- March 6, 2019
- Digital Marketing
4 Landing Page Best Practices for Google Ads
Let’s start today about how to optimize your landing page for Google AdWords with a quiz.
Which is a best practice for optimizing a landing page for AdWords?
- Match the landing page to your searcher’s intent.
- Link deeper into your website than the home page.
- Ensure that you have a relevant headline using the keywords you targeted.
- Introduce new ideas and products unrelated to the searcher’s intent.
- All of the above.
- a, b,c, and maybe a couple more.
If you answered f, then congratulate yourself. That is excellent considering you haven’t even read this article about landing page best practices yet.
However, if you want to know why these landing page best practices work and which is a best practice for optimizing a landing page for Google ads, let’s take a look at the following 4 ways to optimize your landing pages for Google Ads.
1. Match the landing page to your searcher’s intent.
Whenever you are working with Google, you must be aware of your ability to satisfy the searcher’s intent. Searchengineland.com defines searcher’s intent as a success when they find what they are looking for. When the search fails to do that, or your landing page isn’t what it was advertised to be, you have not satisfied the searcher’s intent.
Searcher’s intent sounds straightforward based on that definition. However, it gets complicated when there could be more than one intent. Searchengineisland.com divides the search into primary intent and secondary intent, which mean what they sound like.
For example, if a person wants to know “Star Wars movie times in Los Angeles,” the primary intent is likely that they want to see Star Wars at a theatre in Los Angeles. Google will look for sites that have that information. However, the secondary intent could be to find out what the reviews are saying about the movie. So, then Google looks for sites that include not only the movie times but also what people who have seen the film are saying about it. Google will rank those sites with both primary and secondary intents covered higher than sites with only the primary intent of movie times.
Your job is to ensure that for whatever keywords you are targeting with your Google Ad, you know the searcher’s primary and secondary intent. You should then make sure you include the information for both on your site, so Google gives you an excellent rating and ranking for your landing page.
2. Link deeper into your website than the home page.
Time for another quiz question.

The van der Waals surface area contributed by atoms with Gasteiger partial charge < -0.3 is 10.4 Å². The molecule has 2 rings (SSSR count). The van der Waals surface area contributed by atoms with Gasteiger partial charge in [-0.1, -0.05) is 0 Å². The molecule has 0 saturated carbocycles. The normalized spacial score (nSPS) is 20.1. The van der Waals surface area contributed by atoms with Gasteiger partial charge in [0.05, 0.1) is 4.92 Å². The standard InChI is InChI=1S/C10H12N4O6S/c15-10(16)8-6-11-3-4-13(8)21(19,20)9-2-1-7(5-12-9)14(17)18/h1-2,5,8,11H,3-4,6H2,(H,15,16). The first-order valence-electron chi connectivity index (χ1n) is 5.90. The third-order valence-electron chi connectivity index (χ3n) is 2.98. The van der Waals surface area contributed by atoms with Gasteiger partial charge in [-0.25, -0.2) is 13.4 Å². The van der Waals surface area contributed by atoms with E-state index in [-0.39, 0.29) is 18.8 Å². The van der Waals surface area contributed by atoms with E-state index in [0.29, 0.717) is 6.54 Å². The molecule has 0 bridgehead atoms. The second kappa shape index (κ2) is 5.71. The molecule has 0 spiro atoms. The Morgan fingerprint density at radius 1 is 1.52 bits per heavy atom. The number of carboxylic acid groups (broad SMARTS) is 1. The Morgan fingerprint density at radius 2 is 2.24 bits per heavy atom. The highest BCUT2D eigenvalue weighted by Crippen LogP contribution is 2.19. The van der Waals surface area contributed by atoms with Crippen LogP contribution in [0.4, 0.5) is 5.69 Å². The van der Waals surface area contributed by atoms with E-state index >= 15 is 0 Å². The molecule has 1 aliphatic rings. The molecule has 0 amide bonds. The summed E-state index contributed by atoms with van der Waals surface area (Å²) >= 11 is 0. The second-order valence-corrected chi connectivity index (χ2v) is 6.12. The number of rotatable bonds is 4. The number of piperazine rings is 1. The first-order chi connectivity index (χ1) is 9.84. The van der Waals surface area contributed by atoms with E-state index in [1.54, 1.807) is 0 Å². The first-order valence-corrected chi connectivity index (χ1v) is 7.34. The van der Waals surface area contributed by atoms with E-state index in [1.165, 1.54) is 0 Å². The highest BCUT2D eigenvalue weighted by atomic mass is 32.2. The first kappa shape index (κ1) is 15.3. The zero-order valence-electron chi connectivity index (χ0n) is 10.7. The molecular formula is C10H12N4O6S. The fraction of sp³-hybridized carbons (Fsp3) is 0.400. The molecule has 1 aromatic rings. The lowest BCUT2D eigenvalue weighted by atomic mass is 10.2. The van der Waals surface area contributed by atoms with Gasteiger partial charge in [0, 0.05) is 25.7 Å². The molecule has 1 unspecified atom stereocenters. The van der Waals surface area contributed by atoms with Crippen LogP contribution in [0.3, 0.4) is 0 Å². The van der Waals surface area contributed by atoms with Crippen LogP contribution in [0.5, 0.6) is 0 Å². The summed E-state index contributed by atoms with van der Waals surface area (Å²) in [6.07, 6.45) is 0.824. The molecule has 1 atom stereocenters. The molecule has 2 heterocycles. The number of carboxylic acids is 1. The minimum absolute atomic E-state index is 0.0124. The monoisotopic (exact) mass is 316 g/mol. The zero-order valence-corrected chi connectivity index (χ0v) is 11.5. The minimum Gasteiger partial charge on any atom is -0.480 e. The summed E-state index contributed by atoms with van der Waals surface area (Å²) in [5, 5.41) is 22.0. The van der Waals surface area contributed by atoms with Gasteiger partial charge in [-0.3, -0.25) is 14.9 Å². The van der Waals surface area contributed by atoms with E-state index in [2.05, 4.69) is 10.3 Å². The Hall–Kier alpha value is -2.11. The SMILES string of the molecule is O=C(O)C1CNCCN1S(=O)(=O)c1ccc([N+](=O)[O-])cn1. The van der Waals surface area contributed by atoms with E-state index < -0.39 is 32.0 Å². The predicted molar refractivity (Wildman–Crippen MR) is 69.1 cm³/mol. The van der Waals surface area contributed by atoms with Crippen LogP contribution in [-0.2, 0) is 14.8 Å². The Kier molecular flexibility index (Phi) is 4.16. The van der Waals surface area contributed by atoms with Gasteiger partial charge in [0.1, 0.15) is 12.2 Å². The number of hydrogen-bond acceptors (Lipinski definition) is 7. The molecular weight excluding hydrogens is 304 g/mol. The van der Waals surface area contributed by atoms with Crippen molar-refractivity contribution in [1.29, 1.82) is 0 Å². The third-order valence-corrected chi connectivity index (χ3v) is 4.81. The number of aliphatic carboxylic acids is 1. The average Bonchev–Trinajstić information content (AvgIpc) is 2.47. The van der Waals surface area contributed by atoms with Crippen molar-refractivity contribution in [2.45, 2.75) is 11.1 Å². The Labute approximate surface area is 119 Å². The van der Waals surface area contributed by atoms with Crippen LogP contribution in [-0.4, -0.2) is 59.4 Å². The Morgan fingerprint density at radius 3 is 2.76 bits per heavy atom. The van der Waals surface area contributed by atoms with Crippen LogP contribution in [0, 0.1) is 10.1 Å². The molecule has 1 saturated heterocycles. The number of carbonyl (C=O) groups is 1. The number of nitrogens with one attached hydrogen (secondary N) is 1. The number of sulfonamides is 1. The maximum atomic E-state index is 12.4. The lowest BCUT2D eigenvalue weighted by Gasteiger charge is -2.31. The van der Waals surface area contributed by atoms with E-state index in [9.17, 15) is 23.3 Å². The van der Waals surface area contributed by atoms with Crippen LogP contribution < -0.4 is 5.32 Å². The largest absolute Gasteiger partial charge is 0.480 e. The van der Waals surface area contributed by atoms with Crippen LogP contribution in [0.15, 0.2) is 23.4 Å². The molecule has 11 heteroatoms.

Q. True or false: you should have your entire website navigation included in your landing page?
A. Per Neil Patel, who the Wall Street Journal calls a top influencer on the web, the answer is false.
Your landing page is different than your website. This page serves as a focused effort on a single offer, where your site is your entire online offering. The focus on a unique offer is the reason you do not want to include links for the whole website on the page.
Patel writes that you should:
The only links you should have on the landing page are the CTA and a specific page (or pages) with more information. Remember, the idea of the landing page is to get the searcher to browse through relevant information related to their intent—at least as far as Google is concerned.
3. Ensure you have a relevant headline using the keywords you targeted.
The ad that you are using to attract searchers likely had keywords in it that drew clicks. When they click on that ad, they need to feel like they “landed” in the right place. Per Instapage.com, a prominent headline with the keywords you used in the ad will reassure them they are where they wanted to be.
For example, if your ad is for a hair color subscription service for women over 40, then the landing page should have a headline that says, “[Product Name]: A hair color subscription service made for you, not your daughter.” (Or something that is actually clever.)
4. Have a clear message matching the ad that brought them to your landing page.
However, a relevant headline isn’t enough. The message should match the ad, too.
Like the landing page itself, the message should be simple, focused on a single offer, and have a clear CTA. For example, if you want the searcher to sign up for your conference, you need the message to explain the benefits of the meeting, present the offer if they sign up and direct them to a registration form. The only other addition might be a link to a “more information” page on the conference—but that informational page should have the same offer and CTA attached to it.
Google wants a landing page that will satisfy the searcher’s intent. When you follow these landing page best practices, you will do that. What’s more, when you optimize a landing page for AdWords, you will likely hit the goal intended by your Google AdWords campaign in the first place, which is really what this is all about.